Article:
Corporate Lucy and naive developer Charlie. Every time she gives you a ball to kick at, or a 'leap of faith', she moves the ball away. Charlie runs for it an kicks only to end up flat on his backside with the ball just as far away as ever. Lucy wonders why noone else wants to play.
In this story Charlie has been worn out staying up all night working out how to use the 'supported' framework, signing process and app approval system. He despairs as he has to find information by trawling support forums, interpreting rumours and fishing for corporate leaks on mobile websites. He dreams of the day when his app is being used, getting feedback and he can enjoy improving it. The cause of his problems, Lucy, is the very thing that should be helping him.
Why is it that great technologies are exploited by these corporate Lucys, yet at the same time neglected? Is it that they don't understand the motivation behind developing apps? Charlies can see potential and are excited by it. The possibility of achieving something is there - but Lucy's not bothered that it's tantilisingly out of reach for Charlie. In fact, she finds fun in making it unavailable. Is there an inate need for corporate Lucy to feel superior and powerful? She demonstrates it at conferences, in Youtube videos and on technology websites. But will Lucy ever make these technologies truly available?
Take these problems Charlie (and others) might face with a Lucy's hypothetical company:
(i) two similar devices, from the same company, with similar operating systems, use different IDEs, different versions of the same framework and subtley different signing processes. One device, which has been available for longer, has worse support for the heralded framework than the first. But Lucy says come and develop for one and you'll effectively be developing for both. "Same framework. Same OS. Same signing process. Don't believe me? We'll eventually provide an update for the first device. It'll be great. Thanks for your loyalty." What she doesn't say is that there are still, now, many seemingly 'secret', badly documented, methods necessary to get the earlier IDE installed, the app compiled in release mode and signed for the app store (not to mention bugs in the newer OS). Implicitly Charlie has to run all over the place just because Lucy won't tell him where the ball is or indeeed where it will be and when.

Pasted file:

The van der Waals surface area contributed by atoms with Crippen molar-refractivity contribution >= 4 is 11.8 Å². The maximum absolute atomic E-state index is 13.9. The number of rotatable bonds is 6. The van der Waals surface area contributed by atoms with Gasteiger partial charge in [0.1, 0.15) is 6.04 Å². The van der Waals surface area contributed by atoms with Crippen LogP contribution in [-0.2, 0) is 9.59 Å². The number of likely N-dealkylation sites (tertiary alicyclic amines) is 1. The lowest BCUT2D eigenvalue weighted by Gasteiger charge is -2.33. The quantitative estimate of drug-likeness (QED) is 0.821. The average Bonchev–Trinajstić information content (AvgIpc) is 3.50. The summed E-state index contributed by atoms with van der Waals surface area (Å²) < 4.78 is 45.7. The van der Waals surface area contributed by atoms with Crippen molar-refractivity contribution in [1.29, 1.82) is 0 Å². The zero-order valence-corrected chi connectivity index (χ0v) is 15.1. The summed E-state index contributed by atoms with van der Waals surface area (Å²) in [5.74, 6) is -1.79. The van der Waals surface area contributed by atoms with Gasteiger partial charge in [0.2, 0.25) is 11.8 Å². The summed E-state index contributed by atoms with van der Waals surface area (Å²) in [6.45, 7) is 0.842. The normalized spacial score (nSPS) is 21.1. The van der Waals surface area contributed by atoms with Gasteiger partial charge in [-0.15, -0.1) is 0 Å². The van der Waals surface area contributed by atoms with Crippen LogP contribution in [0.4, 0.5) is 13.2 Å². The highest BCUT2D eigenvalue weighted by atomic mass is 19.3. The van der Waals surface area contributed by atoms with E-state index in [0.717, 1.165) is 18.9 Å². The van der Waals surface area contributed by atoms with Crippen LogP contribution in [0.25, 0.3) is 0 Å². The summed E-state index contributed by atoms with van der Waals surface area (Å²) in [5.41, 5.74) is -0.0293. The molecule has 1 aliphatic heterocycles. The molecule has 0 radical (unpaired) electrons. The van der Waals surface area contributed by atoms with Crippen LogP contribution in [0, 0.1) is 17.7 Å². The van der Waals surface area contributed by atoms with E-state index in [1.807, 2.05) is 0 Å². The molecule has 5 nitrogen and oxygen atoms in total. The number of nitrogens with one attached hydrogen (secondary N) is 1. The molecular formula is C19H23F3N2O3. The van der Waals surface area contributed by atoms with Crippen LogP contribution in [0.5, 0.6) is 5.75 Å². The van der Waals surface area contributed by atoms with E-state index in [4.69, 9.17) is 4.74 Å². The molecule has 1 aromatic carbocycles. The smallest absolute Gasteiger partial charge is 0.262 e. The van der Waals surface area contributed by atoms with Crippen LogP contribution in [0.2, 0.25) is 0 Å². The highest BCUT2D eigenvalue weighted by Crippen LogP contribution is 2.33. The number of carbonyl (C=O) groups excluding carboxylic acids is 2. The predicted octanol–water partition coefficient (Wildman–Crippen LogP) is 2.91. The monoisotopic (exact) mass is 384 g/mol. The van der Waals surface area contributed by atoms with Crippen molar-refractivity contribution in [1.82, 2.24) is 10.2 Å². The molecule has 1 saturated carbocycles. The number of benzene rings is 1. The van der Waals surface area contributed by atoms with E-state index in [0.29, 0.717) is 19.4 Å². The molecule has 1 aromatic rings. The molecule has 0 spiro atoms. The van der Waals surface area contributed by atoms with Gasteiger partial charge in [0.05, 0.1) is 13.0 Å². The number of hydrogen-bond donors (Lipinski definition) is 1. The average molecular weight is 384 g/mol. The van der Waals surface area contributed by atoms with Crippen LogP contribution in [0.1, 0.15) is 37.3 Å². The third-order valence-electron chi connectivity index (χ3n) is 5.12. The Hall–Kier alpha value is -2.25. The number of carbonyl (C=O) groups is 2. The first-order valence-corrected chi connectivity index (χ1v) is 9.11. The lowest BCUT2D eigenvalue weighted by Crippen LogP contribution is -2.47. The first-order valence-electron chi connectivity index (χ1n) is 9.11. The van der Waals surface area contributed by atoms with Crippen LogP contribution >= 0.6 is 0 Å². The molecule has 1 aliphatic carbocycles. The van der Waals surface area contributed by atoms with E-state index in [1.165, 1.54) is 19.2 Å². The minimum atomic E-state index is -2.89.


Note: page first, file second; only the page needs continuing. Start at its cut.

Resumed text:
(ii) so you got your app to compile? Great! Oh, but Charlie found a bug with the OS. No problem - just stick it in our bug tracker. What's that? Other people have the bug with the 'supported' framework too? And when will we look at it? Well we're very busy right now. Why? Well we're launching a new operating system. Oh, but wait, you're not sure if you'll get bad feedback because of the bug? Oh well. We'll fix it Charlie, don't worry...
(iii) so you've got a signed, compiled app? Great! (How did he do that?!) Just submit it on the app store and we'll take a look at it. When will you find out if it's been approved? Oh, well we'll let you know. [Hours go by. Days go by.] What's that Charlie you want to update a bug? Okay, yes just wait for this version to be approved. [Weeks... A month...] We're very busy right now. Lots and lots of apps. [Moment of luck] Hey, hang on - how did you get that approved??! Okay but didn't you want to get a new improved release on there? Okay ...
Never mind Charlie, at least this Lucy is seemlingly playing some kind of ball. Even if the rules aren't clear, it feels extremely slow and you don't trust them 100%.
It shouldn't be like this though. It should be EASY to play ball and developers shouldn't be made to feel suckers because they got undermined at the last moment. What Lucy doesn't realise is that people get fed up and go elsewhere.
The last Lucy really made people feel like they fell on their backside. That was a real way to wreck brand loyalty. Mind you she's suffering now (these days people don't like play ball as much with 'Redmond' Lucy).
But hang on there's a Lucy from Finland and a Lucy from Africa that want to play. Rumour has it they'll be along in a year. And their devices might be available in Europe. What do you think Charlie? Charlie? ...